Employment tribunals - Other costs of making a claim
If you lose a claim you make to an Employment Tribunal, there's a small chance you may have to pay your employer's costs of going to court.
This page tells you more about what costs are involved and when you may be likely to have to pay them
What are costs?
Costs are the amount of money you or your employer spent on bringing the case to a tribunal. If you lose the claim, the judge could order you to pay your employer's costs. If you win your claim, the judge could order your employer to pay your costs. These may include:
- costs of getting the opinion of an expert witness
- legal fees for helping to prepare the claim
- costs for time you or an unpaid adviser spent on preparing the claim.
When do you have to pay costs?
In reality, it's unlikely that you will have to pay costs if you have properly followed the processes for making a claim. A judge will be more likely to order either you or your employer to pay costs if they think you have lied or misled the tribunal or that you haven't co-operated at every stage.
To avoid having to pay costs, it's important to prepare your claim carefully.
Make sure you have a reasonable claim
There must be good grounds for arguing your case. To do this, check your claim satisfies all the general legal tests and at least some of the legal tests that can be applied to it.
Make sure you disclose all the facts
Don't hold back any information about your claim which could affect its outcome. If this only comes out at the hearing, the judge may order you to pay costs.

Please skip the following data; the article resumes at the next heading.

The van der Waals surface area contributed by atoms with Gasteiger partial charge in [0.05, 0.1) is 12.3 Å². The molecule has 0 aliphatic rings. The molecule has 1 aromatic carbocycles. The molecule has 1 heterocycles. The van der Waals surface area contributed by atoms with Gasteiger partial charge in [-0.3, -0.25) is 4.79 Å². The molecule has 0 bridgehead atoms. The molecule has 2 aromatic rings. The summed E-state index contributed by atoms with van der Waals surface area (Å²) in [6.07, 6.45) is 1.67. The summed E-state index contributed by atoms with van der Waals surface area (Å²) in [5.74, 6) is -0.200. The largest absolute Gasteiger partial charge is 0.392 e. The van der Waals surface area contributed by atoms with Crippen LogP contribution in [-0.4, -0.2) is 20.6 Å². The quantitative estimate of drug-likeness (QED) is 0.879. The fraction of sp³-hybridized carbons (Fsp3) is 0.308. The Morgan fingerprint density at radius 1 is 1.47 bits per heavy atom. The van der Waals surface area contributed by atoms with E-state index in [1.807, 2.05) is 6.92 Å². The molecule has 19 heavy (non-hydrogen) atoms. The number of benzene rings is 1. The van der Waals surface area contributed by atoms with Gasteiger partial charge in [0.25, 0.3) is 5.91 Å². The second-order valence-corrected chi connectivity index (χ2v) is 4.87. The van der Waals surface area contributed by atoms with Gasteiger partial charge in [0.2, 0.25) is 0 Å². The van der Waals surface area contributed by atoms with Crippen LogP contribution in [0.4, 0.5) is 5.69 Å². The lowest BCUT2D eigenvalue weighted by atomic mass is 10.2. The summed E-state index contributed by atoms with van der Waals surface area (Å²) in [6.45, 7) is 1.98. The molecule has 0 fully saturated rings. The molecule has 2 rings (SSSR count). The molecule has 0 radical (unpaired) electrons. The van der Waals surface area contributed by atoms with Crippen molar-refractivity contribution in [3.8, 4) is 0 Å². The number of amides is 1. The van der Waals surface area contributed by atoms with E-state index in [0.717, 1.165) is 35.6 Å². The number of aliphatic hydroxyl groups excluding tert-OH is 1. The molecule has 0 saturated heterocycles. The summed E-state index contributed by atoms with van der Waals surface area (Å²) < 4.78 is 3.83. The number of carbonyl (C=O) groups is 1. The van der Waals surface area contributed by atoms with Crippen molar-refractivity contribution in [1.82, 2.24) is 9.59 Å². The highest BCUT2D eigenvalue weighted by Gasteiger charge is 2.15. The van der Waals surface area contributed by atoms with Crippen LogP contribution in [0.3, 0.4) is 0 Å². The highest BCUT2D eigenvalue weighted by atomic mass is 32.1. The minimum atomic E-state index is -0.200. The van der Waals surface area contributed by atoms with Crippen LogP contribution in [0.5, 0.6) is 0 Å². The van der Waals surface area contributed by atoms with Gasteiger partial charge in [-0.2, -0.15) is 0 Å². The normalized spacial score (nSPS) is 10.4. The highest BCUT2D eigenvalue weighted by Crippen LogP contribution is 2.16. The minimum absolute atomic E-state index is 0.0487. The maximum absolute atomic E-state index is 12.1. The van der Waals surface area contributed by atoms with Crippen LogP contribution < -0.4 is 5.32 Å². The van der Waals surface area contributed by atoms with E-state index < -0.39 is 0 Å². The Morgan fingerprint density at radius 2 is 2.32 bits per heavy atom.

Tell the truth
If you lie at the hearing and are found out, you may be ordered to pay costs.
The judge may ask you to do certain things before the hearing, such as gather evidence or disclose certain documents. These are known as directions. If you don't co-operate and do what you've been asked, you may be ordered to pay costs.
Attend the tribunal hearing
If you don't turn up to the tribunal hearing, a judgment may be made anyway, and you could be ordered to pay costs.
Give notice before you withdraw a case
If you decide you want to drop the case and withdraw your claim, try to give as much notice as possible. If you withdraw at the last minute, it could mean you have to pay costs.
How much would you have to pay in costs?
The new rules on tribunal costs remove the cap on the amount judges can order to be paid. You may therefore get a letter from your employer when they respond to your claim saying that you may have to pay unlimited costs.
However, the risk of this happening is very small if your claim has good grounds for succeeding and you've behaved reasonably at all times.
Costs you can ask to be paid to you
If you prepare for the claim yourself, or you use the help of an unpaid person or adviser to put the claim together, The judge has the power to make a preparation time order. These are the costs for the time spent preparing for the case.
The amount you can claim is worked out as the number of hours you've spent preparing the case multiplied by an hourly rate. In 2013/14 this is £33 an hour (From 6 April 2014, it is £34 an hour). So if you spent ten hours preparing your case, you could ask for costs of 10 x £33, which is £330 (or, from 6 April 2014, 10 x £34, which is £340).
You should make this figure part of the claim you present to your employer. You can also use the amount to try and persuade your employer to settle.
It's also worth asking for a preparation time order if you think:
- your employer's defence is hopeless
- your employer is behaving unreasonably by not disclosing documents or complying with other directions from the judge.
How to ask for a preparation time order
If you want to apply for a preparation time order, warn your employer you intend to ask for one before the hearing. At the hearing you will need to write down how many hours you or an unpaid adviser has spent on the case and multiply it by the hourly rate. You'll also need to give the reasons why you're asking for one.
The judge will decide whether to make an award based on the information you give them.